Different stares are reflected elsewhere in the exhibit, as in Philip-Lorca diCorcia's "Tokyo" (1994). In a kind of super-paparazzo mode, the photographer stalks unsuspecting people — passers-by, not celebrities — on a busy city street. But, having set up studio-worthy lighting in advance, he gets artistic shots of his prey, their faces bearing the blank expressions of the typical urban pedestrian.

Another area of "Seeing Now" focuses on photography of, and photography as, performance art. Vito Acconci's shots from 1970 capture his efforts to bite every part of his naked body he could reach.

In "Good Night Good Morning," Joan Jonas demonstrates a new take on self-portraiture; she spoke to a video camera twice a day for three weeks in 1976. She repeated the concept in 2006, this time filming herself in a convex mirror. Here, photography, video and reality TV seem to collide.

The section of the exhibit devoted to places is every bit as intriguing as that featuring humanity.

William Eggleston captures the stylistic horror and wonder that is Graceland in richly colored shots from 1983, while his homage to more mundane Southern locales proves no less telling; an untitled 1980 interior of a diner is as finely detailed and warmly lit as a master painting, down to the neat clumps of salt and sugar containers on the tables.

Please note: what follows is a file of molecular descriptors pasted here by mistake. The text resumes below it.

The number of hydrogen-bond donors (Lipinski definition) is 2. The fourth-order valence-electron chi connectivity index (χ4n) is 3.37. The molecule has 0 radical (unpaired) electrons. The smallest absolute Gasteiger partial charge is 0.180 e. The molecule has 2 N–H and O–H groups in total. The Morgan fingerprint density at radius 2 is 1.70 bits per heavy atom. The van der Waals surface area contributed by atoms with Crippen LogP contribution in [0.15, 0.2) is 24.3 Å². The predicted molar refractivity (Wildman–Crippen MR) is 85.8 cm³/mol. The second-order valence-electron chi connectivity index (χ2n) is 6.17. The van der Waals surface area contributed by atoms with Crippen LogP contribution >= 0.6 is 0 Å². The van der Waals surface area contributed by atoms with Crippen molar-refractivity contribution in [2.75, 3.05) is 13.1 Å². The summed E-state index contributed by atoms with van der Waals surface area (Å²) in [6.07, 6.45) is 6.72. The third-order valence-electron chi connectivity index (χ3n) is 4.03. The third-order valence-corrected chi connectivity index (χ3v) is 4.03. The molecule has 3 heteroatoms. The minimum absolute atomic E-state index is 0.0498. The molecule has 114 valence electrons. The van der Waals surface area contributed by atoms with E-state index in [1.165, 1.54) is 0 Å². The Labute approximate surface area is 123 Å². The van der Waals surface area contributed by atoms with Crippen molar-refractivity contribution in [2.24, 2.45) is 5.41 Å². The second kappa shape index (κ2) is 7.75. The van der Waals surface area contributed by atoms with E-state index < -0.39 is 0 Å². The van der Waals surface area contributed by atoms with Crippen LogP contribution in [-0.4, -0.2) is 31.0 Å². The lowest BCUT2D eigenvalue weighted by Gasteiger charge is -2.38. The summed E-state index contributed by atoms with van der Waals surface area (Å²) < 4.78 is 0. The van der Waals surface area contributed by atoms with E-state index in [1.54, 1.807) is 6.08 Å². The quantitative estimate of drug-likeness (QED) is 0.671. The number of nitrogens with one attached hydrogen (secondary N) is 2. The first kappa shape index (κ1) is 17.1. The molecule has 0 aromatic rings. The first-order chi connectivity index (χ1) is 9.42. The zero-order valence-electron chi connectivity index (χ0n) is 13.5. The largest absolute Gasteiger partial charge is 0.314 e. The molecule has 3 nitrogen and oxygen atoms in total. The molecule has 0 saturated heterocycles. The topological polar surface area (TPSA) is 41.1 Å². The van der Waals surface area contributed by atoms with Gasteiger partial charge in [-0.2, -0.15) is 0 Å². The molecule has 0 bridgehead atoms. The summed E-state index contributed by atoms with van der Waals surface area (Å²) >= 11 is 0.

Sabine Hornig's "Window I" (2000) is also remarkable, a through-a-glass-darkly photo of a city street. Lewis Baltz's stark photos of the brutally symmetrical and functional buildings in California industrial parks are curiously alive, despite the pronounced absence of life.

The intended finale to the exhibit had to be abandoned at the last minute. Anthony McCall's film projection installation "Line Describing a Cone" involved a haze-making machine to re-create the ambience of old movie theaters in the days when smoking was permitted. But the installation kept setting off the museum's fire detector, so "Ground Gel," a double slide projection by Dennis Oppenheim, has been substituted.

All in all, "Seeing Now" provides abundant substance, cohesion and engagement. Museum-goers with smart phones can become even more engaged — several pieces are marked by a digital code that can be read by the phones, which then connect to websites with more information about the work.

One more notable thing about the exhibit is that it reminds viewers that the BMA's photographic treasure will receive more opportunities for display once the West Wing of the museum reopens in 2012 after renovations with improved, protective lighting conditions.

Meanwhile, the three-month run of "Seeing Now" is well worth seeing now.



If you go

"Seeing Now: Photography Since 1960" runs through May 15 at the Baltimore Museum of Art, 10 Art Museum Drive. Free. Call 443-573-1700 or go to artbma.org